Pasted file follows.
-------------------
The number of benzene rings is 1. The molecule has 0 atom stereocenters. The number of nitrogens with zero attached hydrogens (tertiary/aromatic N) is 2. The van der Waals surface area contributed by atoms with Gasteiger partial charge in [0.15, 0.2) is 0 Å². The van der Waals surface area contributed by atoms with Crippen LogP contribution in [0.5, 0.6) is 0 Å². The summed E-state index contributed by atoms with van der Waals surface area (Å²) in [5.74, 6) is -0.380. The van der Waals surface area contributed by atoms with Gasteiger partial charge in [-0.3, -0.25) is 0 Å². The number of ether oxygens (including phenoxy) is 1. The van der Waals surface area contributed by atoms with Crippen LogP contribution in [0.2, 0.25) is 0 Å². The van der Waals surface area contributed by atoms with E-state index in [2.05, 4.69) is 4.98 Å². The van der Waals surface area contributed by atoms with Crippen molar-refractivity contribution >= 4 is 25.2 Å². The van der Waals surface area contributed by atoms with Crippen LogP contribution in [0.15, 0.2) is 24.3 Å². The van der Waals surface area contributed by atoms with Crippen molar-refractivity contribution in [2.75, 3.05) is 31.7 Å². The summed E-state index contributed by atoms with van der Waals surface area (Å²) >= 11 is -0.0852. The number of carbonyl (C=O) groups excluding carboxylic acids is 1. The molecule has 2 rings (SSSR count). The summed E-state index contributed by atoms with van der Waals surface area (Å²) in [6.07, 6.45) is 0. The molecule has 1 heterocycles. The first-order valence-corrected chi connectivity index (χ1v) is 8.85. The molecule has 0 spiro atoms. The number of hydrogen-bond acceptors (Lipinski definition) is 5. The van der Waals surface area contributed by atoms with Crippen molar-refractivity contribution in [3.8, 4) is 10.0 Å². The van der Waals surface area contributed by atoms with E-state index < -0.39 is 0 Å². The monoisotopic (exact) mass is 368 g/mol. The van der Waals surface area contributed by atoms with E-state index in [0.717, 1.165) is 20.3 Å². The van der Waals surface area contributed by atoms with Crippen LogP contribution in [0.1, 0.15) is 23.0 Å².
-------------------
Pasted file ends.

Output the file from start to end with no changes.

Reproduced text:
The number of benzene rings is 1. The molecule has 0 atom stereocenters. The number of nitrogens with zero attached hydrogens (tertiary/aromatic N) is 2. The van der Waals surface area contributed by atoms with Gasteiger partial charge in [0.15, 0.2) is 0 Å². The van der Waals surface area contributed by atoms with Crippen LogP contribution in [0.5, 0.6) is 0 Å². The summed E-state index contributed by atoms with van der Waals surface area (Å²) in [5.74, 6) is -0.380. The van der Waals surface area contributed by atoms with Gasteiger partial charge in [-0.3, -0.25) is 0 Å². The number of ether oxygens (including phenoxy) is 1. The van der Waals surface area contributed by atoms with Crippen LogP contribution in [0.2, 0.25) is 0 Å². The van der Waals surface area contributed by atoms with E-state index in [2.05, 4.69) is 4.98 Å². The van der Waals surface area contributed by atoms with Crippen molar-refractivity contribution >= 4 is 25.2 Å². The van der Waals surface area contributed by atoms with Crippen LogP contribution in [0.15, 0.2) is 24.3 Å². The van der Waals surface area contributed by atoms with Crippen molar-refractivity contribution in [2.75, 3.05) is 31.7 Å². The summed E-state index contributed by atoms with van der Waals surface area (Å²) >= 11 is -0.0852. The number of carbonyl (C=O) groups excluding carboxylic acids is 1. The molecule has 2 rings (SSSR count). The summed E-state index contributed by atoms with van der Waals surface area (Å²) in [6.07, 6.45) is 0. The molecule has 1 heterocycles. The first-order valence-corrected chi connectivity index (χ1v) is 8.85. The molecule has 0 spiro atoms. The number of hydrogen-bond acceptors (Lipinski definition) is 5. The van der Waals surface area contributed by atoms with Crippen molar-refractivity contribution in [3.8, 4) is 10.0 Å². The van der Waals surface area contributed by atoms with E-state index < -0.39 is 0 Å². The monoisotopic (exact) mass is 368 g/mol. The van der Waals surface area contributed by atoms with E-state index in [0.717, 1.165) is 20.3 Å². The van der Waals surface area contributed by atoms with Crippen LogP contribution in [0.1, 0.15) is 23.0 Å².